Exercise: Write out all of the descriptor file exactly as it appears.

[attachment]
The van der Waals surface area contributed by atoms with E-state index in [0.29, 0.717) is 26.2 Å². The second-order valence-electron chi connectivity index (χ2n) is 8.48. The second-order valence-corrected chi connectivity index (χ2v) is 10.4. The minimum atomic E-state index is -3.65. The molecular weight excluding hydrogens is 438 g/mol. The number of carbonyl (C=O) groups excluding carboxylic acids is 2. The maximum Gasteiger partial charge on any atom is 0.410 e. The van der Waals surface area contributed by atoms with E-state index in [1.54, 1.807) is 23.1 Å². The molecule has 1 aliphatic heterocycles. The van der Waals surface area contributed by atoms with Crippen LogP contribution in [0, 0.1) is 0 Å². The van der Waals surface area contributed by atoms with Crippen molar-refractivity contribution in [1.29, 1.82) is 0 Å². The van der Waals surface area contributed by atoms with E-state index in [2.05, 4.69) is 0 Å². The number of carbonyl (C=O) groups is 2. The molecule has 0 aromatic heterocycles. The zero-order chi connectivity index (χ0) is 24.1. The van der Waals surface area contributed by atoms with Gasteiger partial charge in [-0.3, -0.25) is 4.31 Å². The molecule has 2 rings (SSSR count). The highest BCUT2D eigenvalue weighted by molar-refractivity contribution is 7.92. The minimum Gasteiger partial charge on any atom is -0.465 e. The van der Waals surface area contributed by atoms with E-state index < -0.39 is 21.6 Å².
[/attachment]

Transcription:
The van der Waals surface area contributed by atoms with E-state index in [0.29, 0.717) is 26.2 Å². The second-order valence-electron chi connectivity index (χ2n) is 8.48. The second-order valence-corrected chi connectivity index (χ2v) is 10.4. The minimum atomic E-state index is -3.65. The molecular weight excluding hydrogens is 438 g/mol. The number of carbonyl (C=O) groups excluding carboxylic acids is 2. The maximum Gasteiger partial charge on any atom is 0.410 e. The van der Waals surface area contributed by atoms with E-state index in [1.54, 1.807) is 23.1 Å². The molecule has 1 aliphatic heterocycles. The van der Waals surface area contributed by atoms with Crippen LogP contribution in [0, 0.1) is 0 Å². The van der Waals surface area contributed by atoms with Crippen molar-refractivity contribution in [1.29, 1.82) is 0 Å². The van der Waals surface area contributed by atoms with E-state index in [2.05, 4.69) is 0 Å². The number of carbonyl (C=O) groups is 2. The molecule has 0 aromatic heterocycles. The zero-order chi connectivity index (χ0) is 24.1. The van der Waals surface area contributed by atoms with Gasteiger partial charge in [-0.3, -0.25) is 4.31 Å². The molecule has 2 rings (SSSR count). The highest BCUT2D eigenvalue weighted by molar-refractivity contribution is 7.92. The minimum Gasteiger partial charge on any atom is -0.465 e. The van der Waals surface area contributed by atoms with E-state index < -0.39 is 21.6 Å².